By Jairus Rossi, Assistant Research Professor with CEDIK
The local food scene in Lexington, Kentucky and surrounding areas is growing rapidly. It is not uncommon to see the names of farms and local products prominently displayed in food trucks, restaurants, and grocery stores. When researchers at CEDIK conducted a local food demand assessment in late 2015, we were overwhelmed by the recent increase in Lexingtonians’ interest in local food. Somewhat unexpectedly, many buyers of local food mentioned that they saw increased consumer demand for local products tied to the emergence of craft brewing.
These interviewees noted that while Kentucky’s bourbon industry has historically led to an appreciation for local craft processes, the arrival of microbreweries in the past 5 years has paralleled an increased consumer consideration for other local consumables. One interviewee went as describing the emergence of the ‘The Craft Beer Generation’ – which is less a generation than a type of consumer. This generation is distinguished by its interest in the creative processes necessary to bring food, drink, and art out of the Earth. They are likely to spend more on a product that they consider higher quality. They may also have a better appreciation for the labor involved in making these things. Indeed, many of those involved in microbreweries started as home brewers.
As consumers educate themselves on how products are made, producers have more opportunities for distinguishing their products from others based not only on the quality of ingredients, but the labor involved in the production. For Lexington, the craft beer crowd is an extension of a regional interest and understanding of bourbon. In both consumer segments, appreciation of place is quite important. Just as bourbon lovers wax lyrical about how Kentucky’s particular landscapes and environments are critical to the production of superior spirit, the craft beer generation valorizes products made by Kentuckians from Kentucky products.
This craft ethic extends beyond fermented offerings into the food scene. Most directly, microbreweries have had an interesting relationship with food trucks. Breweries have allowed food trucks to set up in nearby locations. This allowed the breweries to focus on their craft while providing a diverse eating experience as different chefs could offer their specialties. Many of these mobile eating establishments would source food locally. Some of these trucks transformed into brick and mortar establishments. In some ways, this arrangement between breweries and food trucks allows for experimentation with food concepts and an opportunity for these chefs to market their innovations across different neighborhoods in the city.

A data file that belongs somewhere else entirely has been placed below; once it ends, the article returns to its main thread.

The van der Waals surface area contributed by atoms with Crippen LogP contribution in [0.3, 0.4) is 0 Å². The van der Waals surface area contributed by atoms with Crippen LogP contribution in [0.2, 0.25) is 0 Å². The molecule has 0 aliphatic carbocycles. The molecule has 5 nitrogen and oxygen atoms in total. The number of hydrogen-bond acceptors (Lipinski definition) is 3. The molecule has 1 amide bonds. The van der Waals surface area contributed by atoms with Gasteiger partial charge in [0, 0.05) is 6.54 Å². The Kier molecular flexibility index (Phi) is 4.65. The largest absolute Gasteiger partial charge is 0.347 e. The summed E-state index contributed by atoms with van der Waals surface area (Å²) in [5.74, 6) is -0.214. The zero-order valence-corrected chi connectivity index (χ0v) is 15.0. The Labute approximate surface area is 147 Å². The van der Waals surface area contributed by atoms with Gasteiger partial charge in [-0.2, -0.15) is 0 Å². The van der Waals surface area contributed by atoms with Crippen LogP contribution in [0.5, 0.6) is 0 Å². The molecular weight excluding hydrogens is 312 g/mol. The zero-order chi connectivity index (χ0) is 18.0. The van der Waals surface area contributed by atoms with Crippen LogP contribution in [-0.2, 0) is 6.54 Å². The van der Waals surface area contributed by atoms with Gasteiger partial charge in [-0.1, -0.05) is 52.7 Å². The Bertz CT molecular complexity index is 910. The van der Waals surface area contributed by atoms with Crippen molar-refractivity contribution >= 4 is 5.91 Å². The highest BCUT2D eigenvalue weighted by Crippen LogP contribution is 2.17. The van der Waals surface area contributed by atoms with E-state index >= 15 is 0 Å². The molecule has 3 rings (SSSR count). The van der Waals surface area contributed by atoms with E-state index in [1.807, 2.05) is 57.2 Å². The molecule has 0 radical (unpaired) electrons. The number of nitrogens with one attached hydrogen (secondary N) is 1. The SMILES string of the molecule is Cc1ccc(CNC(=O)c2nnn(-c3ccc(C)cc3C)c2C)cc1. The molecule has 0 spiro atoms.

Microbreweries and local-food oriented restaurants have also tended to locate together. Take for example the Jefferson St. corridor and the James E. Pepper Distillery Campus. Both locations have a mixture of breweries and restaurants that promote local products. At the Breadbox complex in the Jefferson St. corridor, visitors can get a tour of the brewing process while drinking a beer and then get an education on closed chain aquaculture production at Food Chain. They then might have a tilapia sandwich at Smithtown Seafood which may contain both fish and greens produced on site. In other locations, visitors may learn about the seasonality of production, heirloom tomatoes, or sustainable agriculture. At Middle Fork in the Pepper Campus, food preparation and cooking are the center of the dining experience – visitors watch their food being meticulously prepared. Indeed, the emphasis on craft process is an important reason why local food demand is growing – consumers are learning to differentiate foods and their sources in a novel way.
These locations also point to an interesting reconsideration of industrial spaces. The Pepper Distillery campus and the Breadbox complex both make use of formerly abandoned manufacturing spaces and emphasize part of Lexington’s postbellum economic history. This use of historical properties also allows these businesses to distinguish themselves from conventional chain restaurants that have little consideration of local sourcing.
Finally, microbreweries have moved from a support position for the local food scene to actively engage with agricultural production. The West 6th Brewery recently purchased a farm to produce components for their brewing process. They have also served as pickup locations for Community Supported Agriculture programs and have hosted events that have brought attention to local farmers and businesses. Country Boy Brewing has used hops, fruit, and squash from local farmers in their brews. Ethereal Brewing led a crowd-sourced wild yeast cultivation effort. While not directly related to local food, they had patrons take malt home, open it up in their yard, and try to capture wild yeast that would create a unique local flavor in the brewing process.
In all of these examples, we are seeing an interesting synergy between local food, creative small business development, and a redefinition of the city. These convergences may prove to have as lasting a legacy as Central Kentucky’s equine and bourbon industries while promoting the diversification of agriculture.